Alex Beinstein doesn't have the financial resources of U.S. Rep. Scott Tipton, so he's counting on face-to-face contact with Republicans, media and citizens in the 3rd Congressional District. It's his hope to garner enough delegate votes to force a primary race in his effort to unseat Tipton.
"I run to truly annihilate Islamic terror and to reclaim our constitutional heritage," Beinstein said during a visit to Delta last week.
"I don't think we can defeat radical Islam without radically reshaping our relationship with Saudi Arabia, the world's number one state sponsor of terror. And I don't think it made much sense to fight the Revolutionary War only to replace one monstrous central authority in London with another in Washington, D.C. And yet career politicians like Scott Tipton act as if Congress should be a new British monarchy, voting, for example, on the Every Student Succeeds Act despite there being nothing in the Constitution granting Congress the power to regulate education.
Beinstein is just 27 years old, but developed a passion for politics at an even younger age of 15. He attended high school in Carbondale, where he protested the use of class time by a Baptist sports program. He brought the issue before the school superintendent, who changed school policy to prohibit the use of school/class time to promote specific religious denominations.
In college, he hosted a radio program called "Tomorrow with Alex Beinstein," where he discussed a range of topics with politicians and reporters.
He studied American history, learning all he could about the U.S. Constitution. He attended law school in Maine, where again he really "zeroed in" on the Constitution.
He had every intention of sitting for the bar, but as he studied Tipton's voting record, the more it bothered him. He decided to try to "shake things up to make America a better place to live in."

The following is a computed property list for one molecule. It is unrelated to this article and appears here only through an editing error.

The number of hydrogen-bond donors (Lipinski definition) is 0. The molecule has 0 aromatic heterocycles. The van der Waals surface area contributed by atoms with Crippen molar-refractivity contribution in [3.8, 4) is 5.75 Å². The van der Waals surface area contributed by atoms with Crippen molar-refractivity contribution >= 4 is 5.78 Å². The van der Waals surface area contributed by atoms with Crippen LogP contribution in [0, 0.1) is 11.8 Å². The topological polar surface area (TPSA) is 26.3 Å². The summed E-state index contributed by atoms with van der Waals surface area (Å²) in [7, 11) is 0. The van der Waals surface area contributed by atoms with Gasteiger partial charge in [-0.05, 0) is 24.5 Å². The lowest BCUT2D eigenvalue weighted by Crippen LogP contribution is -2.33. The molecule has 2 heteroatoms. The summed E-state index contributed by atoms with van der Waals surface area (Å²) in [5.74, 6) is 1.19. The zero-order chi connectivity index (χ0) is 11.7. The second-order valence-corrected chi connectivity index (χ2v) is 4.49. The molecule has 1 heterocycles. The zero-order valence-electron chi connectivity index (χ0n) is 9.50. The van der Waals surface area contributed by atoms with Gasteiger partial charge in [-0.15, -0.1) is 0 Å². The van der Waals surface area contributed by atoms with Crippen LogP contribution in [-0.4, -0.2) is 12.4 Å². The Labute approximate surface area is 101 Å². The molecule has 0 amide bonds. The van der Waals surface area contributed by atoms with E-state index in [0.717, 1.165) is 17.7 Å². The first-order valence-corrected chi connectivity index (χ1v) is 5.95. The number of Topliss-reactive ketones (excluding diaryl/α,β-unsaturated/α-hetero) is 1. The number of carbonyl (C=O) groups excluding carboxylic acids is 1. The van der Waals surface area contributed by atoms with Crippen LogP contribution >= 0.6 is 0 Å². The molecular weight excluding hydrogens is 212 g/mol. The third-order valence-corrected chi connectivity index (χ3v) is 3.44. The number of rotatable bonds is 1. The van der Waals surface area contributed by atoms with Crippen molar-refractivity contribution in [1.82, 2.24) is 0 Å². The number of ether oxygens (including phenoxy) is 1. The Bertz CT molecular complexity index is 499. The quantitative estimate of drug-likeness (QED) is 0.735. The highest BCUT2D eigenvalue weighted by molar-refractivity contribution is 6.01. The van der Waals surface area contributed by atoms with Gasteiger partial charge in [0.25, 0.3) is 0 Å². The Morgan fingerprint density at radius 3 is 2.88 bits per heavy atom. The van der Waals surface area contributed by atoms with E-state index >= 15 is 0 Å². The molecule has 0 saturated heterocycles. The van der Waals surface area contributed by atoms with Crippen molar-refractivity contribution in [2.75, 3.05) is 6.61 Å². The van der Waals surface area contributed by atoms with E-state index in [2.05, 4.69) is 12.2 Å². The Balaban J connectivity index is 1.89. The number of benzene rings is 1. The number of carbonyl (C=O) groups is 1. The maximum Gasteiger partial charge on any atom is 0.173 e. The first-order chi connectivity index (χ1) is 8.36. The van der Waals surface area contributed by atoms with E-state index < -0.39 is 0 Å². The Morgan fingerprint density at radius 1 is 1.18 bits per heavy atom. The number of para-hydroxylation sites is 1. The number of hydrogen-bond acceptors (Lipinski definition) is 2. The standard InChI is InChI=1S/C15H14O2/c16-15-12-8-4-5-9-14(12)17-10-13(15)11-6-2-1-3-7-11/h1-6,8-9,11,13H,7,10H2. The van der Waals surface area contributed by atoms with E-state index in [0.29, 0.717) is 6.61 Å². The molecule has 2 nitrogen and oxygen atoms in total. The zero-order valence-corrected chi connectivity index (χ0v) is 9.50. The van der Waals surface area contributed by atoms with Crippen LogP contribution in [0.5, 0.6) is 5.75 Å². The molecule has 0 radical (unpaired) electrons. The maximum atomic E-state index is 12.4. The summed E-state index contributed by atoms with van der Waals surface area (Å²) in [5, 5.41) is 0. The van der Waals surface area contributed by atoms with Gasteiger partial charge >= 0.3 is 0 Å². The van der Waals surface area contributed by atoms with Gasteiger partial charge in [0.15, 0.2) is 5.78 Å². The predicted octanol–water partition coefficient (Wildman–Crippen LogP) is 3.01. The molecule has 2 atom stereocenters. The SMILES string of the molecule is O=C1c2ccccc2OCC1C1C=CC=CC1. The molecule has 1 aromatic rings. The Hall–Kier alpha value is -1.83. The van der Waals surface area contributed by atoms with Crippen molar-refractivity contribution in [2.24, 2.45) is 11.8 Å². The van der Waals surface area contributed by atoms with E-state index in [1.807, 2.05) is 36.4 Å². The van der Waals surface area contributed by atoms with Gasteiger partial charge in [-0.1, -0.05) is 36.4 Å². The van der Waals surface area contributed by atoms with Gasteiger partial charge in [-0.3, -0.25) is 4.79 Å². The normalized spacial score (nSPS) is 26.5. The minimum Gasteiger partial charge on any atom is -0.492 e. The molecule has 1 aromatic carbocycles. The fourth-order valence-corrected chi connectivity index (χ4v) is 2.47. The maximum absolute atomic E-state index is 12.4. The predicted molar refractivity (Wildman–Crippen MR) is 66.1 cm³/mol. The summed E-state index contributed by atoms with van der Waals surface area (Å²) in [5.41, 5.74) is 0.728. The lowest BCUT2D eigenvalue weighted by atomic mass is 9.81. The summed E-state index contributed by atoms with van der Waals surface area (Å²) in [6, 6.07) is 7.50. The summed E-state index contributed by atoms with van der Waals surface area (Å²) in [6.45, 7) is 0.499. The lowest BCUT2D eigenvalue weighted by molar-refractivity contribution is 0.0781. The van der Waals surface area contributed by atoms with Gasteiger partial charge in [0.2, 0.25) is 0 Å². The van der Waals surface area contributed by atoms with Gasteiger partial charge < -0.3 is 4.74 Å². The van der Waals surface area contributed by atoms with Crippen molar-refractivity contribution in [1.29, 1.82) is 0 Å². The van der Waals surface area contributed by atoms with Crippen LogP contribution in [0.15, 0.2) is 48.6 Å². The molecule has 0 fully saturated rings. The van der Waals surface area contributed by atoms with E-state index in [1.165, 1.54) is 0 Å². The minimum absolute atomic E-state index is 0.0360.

The first hurdle is garnering 30 percent of the delegate votes at the state Republican convention, to earn a spot on the June 28 primary.
"If I put in the work, it's certainly doable," he said.
He feels he's gotten a warm reception across the 3rd Congressional District. "People like the fact that I'm young and don't know the ways of Washington," he said.
He may not know the "ways" of Washington, but he can talk policy like a veteran politician. "There are a lot of issues where I feel I could get broad, bipartisan support," he said. He specifically mentions states' rights, as opposed to the feds' "one-size-fits-all" mandates.
If his quest is unsuccessful, Beinstein says he'll either pursue a doctorate in history or practice law in the Roaring Fork Valley.
More about the candidate can be found at alexfor3rdcd.wordpress.com.
Two of the four marijuana questions on the November ballot were narrowly approved by voters in the City of Delta. Measure 2F allows the establishment of medical marijuana centers. Measure 2H permits the establishment of medical marijuana cultivation, testing, research and manufacturing facilities.